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““This isn’t a scene from The Handmaid’s Tale,” Kamala Harris wrote in recent a fundraising email, “This is happening in our country.” In his late night monologue, Stephen Colbert joked that a rash of new abortion laws felt like “some pretty intense viral marketing for the new season of The Handmaid’s Tale.” Protestors dressed in red cloaks with winged bonnets, the costume of enslaved handmaids in both the novel and the television show, surrounded the Alabama courthouse to protest the state’s severely restrictive abortion law. The Handmaid Coalition is a new nonprofit organization dedicated to sewing handmaids costumes for protest in the “fight to keep fiction from becoming a reality.”
Over the last few years, references to The Handmaid’s Tale—Margaret Atwood’s dystopian novel, now a Hulu series whose third season debuts on June 5—have increasingly served as a quick and easy pop-cultural shorthand for the extremity of our moment. People type “under his eye” (the religious mantra of the restrictive, fundamentalist country of Gilead) when sharing links to articles, or “nolite te bastardes carborundorum” (a Latin phrase used by the underground Gilead resistance movement Mayday, which means “don’t let the bastards get you down”). The idiom of the show, which Atwood invented in her book, has become a way to communicate that you know that things have gotten really bad—that this timeline feels like that terrifying thing you saw on streaming television.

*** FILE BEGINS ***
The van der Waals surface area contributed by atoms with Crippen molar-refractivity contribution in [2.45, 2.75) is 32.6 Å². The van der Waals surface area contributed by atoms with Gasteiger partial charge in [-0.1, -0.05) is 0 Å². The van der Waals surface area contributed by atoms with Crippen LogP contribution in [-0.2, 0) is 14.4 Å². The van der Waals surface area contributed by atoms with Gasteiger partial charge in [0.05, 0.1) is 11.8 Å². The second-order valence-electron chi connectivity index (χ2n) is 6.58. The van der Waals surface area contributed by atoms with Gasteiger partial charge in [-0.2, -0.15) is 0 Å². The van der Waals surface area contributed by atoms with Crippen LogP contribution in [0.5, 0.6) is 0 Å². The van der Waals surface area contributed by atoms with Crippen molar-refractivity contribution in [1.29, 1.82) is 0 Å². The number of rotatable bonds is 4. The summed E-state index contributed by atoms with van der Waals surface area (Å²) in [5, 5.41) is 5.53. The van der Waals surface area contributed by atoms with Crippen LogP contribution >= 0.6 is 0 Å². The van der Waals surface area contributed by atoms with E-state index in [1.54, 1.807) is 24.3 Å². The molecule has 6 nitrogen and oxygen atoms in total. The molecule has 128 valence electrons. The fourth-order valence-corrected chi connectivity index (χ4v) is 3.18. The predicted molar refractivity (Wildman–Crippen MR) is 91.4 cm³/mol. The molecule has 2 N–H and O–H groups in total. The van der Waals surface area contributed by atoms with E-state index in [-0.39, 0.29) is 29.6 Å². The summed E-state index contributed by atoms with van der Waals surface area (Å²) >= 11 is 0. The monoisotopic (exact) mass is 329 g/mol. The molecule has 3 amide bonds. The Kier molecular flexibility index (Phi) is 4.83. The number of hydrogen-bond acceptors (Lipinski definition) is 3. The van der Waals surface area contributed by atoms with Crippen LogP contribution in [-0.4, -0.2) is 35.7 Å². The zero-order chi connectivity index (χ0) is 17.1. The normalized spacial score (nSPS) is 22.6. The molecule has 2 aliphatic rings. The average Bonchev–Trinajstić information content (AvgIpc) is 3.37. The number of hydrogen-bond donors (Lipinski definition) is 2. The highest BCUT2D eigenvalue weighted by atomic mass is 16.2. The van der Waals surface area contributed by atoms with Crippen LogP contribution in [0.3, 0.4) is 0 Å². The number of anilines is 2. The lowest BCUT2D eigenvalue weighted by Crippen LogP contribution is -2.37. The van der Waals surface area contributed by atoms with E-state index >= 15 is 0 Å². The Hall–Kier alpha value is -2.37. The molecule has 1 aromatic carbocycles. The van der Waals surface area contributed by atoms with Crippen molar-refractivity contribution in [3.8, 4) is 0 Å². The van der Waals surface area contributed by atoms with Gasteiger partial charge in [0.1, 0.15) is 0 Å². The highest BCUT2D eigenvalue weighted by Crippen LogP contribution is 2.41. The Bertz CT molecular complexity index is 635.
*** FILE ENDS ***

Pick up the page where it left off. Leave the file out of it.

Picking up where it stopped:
There is nothing inherently wrong with these references: People have always turned to film and literature in order to make sense of the world, to process and provide context for complex, frightening times. But watching the first episodes of the new season, what strikes me is that the set of symbols that the show unleashed has far outpaced what the show actually provides. The striking metaphors The Handmaid’s Tale birthed all belong to the book and to the show’s first season, in which the horrifying vision of a patriarchal fascist state and all its paraphernalia becomes clear. The Hulu show has since become a long-running soap opera about women’s trauma, and like any good soap, it needs the drama to continue endlessly, and to raise the stakes continuously.”
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